Wolfgang Schneider (PhD) was Founding Director of the Department of Cultural Policy at the University of Hildesheim and UNESCO Chair in Cultural Policy for the Arts in Development. He is Chairman of the National Fund for Performing Arts and Honorary President of ASSITEJ. Emily Achieng Akuno is a professor of music at the Technical University of Kenya. She is the editor and a contributing author of Music Education in Africa: Concept, Process and Practice. She is a former president of the International Music Council and current President of the International Society for Music Education as well as chair of the Music Education Research Group – Kenya. Yvette Hardie is the Director of ASSITEJ South Africa, and works as a theatre administrator, director, producer and educator, focusing on theatre for young audiences. She has written national curricula and textbooks for Dramatic/Creative Arts, and has taught widely in secondary and tertiary contexts. She is Honorary President of ASSITEJ. Daniel Gad is a cultural policy researcher (PhD) and managing director of the Hildesheim UNESCO Chair in Cultural Policy for the Arts in Development with a focus on artistic freedom, networking in the arts sector and the transformative power of the arts.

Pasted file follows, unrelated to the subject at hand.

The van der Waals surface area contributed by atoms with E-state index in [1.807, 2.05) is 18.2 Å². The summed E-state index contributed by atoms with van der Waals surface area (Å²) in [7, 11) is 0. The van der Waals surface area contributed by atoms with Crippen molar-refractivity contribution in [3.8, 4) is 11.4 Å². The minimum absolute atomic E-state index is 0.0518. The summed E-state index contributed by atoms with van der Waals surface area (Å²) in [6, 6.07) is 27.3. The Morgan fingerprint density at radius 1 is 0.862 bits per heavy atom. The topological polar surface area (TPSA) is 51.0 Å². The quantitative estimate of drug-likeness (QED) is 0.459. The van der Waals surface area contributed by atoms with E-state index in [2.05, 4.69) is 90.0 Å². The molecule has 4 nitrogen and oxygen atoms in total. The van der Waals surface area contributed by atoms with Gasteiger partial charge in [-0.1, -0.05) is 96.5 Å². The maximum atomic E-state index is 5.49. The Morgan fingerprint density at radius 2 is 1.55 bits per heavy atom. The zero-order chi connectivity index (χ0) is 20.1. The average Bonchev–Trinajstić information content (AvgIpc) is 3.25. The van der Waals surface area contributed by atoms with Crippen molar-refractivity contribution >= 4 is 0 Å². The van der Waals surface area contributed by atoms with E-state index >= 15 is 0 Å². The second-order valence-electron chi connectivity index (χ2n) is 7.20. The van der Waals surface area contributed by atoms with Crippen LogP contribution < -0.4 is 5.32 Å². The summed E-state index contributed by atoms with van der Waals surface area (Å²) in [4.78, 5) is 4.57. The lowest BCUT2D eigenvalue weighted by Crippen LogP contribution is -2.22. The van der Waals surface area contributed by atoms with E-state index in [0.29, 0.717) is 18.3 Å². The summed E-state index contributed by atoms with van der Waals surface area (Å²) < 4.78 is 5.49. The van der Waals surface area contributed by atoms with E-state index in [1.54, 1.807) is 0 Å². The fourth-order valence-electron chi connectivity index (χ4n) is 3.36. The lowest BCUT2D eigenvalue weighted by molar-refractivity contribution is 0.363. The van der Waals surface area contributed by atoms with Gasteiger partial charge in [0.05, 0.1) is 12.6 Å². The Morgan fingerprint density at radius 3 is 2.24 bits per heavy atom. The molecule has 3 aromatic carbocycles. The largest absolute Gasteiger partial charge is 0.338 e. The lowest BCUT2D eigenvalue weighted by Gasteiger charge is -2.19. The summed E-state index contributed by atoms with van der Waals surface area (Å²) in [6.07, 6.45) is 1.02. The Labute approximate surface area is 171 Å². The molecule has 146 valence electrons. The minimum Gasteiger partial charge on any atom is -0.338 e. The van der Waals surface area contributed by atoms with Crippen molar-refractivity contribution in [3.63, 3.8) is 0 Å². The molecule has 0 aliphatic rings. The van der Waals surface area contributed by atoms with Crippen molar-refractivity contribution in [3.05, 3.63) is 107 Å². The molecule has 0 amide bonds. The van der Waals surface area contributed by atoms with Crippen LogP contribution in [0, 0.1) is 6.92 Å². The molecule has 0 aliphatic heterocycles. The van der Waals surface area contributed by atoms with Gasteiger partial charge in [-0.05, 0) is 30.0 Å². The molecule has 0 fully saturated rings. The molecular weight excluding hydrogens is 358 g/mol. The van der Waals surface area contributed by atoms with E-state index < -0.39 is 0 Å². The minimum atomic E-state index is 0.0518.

Title: Cultural Policy for Arts Education